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Killer Lighting - Lighting for Photorealistic Renders - Part 4 Interior Lighting

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Product Name: Killer Lighting - Lighting for Photorealistic Renders - Part 4 Interior Lighting
Product ID: 81790
Published Artist(s): Cgan
Created By: N/A
Release Date: 2021-06-12

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  • Required Products: None

Have you ever rendered a scene in Daz Studio and wondered where the light's coming from? How to control it? How to make it brighter, darker, moody, sultry, or action-packed? Of course you have. That's the reason most of us are creating digital artwork!

Once we have the pose right, the scene set, and the characters in place, clothed, makeup applied, hair coiffed just so, with a sultry expression, it's time to bring the scene to life, and you can't do that without light and - a key ingredient in John's technique - shadows . Light focuses our attention on the key shapes in a scene, and shadows give definition and depth . Without good lighting, your renders will be flat and unappealing.

Working exclusively with the Iray Render Engine , we use real-world lighting techniques. In terms of terminology and the types of lights we put into our scenes, we use softboxes, reflectors, color temperature, high-key, low-key, studio portraiture, bodyscaping, Rembrandt lighting, using a mirror as a backdrop, god rays, and haze. We know what the rules are and when to break them. John expertly takes you through examples of these kinds of lighting and more. John creates the renders using only Daz Studio and freely downloadable lighting resources (such as HDRI files). You won’t need to use third-party software like Photoshop.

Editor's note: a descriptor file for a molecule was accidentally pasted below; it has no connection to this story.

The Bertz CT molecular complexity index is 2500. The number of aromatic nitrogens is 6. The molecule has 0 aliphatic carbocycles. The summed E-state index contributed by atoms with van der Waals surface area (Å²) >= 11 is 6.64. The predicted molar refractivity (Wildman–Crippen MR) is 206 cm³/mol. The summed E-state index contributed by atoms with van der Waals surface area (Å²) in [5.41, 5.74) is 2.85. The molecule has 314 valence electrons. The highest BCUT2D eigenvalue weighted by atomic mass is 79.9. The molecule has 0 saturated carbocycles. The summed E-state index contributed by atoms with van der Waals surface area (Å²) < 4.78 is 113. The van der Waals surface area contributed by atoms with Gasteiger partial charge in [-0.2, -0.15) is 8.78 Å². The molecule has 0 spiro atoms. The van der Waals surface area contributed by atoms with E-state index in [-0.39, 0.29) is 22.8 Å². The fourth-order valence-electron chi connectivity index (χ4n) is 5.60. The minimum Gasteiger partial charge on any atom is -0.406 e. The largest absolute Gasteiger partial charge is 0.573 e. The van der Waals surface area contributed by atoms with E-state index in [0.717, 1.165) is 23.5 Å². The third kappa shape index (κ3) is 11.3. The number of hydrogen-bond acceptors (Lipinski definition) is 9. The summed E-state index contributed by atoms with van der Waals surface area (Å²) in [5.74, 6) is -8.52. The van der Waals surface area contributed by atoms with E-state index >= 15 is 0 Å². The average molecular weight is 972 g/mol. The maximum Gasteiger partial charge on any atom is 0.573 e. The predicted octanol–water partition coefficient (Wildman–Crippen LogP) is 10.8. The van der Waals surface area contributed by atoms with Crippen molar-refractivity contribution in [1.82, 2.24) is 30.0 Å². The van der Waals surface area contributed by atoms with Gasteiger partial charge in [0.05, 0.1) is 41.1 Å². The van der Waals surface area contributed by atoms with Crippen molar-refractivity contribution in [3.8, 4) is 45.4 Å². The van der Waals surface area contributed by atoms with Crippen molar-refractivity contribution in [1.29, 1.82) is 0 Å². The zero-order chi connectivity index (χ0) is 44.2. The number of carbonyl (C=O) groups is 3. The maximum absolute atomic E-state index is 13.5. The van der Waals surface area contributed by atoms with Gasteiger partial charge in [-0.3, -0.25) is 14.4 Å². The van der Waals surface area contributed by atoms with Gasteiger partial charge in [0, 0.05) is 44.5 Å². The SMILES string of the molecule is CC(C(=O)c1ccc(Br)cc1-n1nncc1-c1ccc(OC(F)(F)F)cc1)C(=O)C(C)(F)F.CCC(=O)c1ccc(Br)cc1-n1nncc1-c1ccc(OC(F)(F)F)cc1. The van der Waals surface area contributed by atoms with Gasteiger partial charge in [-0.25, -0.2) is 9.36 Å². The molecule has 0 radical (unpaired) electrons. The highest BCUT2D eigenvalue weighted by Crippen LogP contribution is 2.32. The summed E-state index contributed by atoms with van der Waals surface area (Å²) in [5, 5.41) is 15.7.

Did you know that there are 2 separate f-stop parameters in different parts of the Daz Studio interface , one that controls depth of field and one that controls scene brightness? John clearly explains these and the other parts of Daz Studio that make lighting confusing, highlighting the key parameters that actually make a big difference to a scene.

Painting with light is an artistic skill that the movie industry has long recognized as key to creating mood and feeling. Understanding the settings and how and when to use them will help you to create more photorealistic renders without the frustration of adding light after light to a scene without knowing in advance what they will actually achieve. After getting to grips with digital lighting mechanisms and the relevant Daz controls, John describes several rules that help you avoid common lighting errors, such as boring ‘flat’ light and shadows that go in impossible directions. Crucially, John explains when to break the rules and shows how lighting techniques that look terrible in some scenes can make others pop with energy.

Note: Although this product is available by single episodes, we highly recommend purchasing the bundle because each episode builds on information from the previous and, for time considerations, is not repeated in every episode.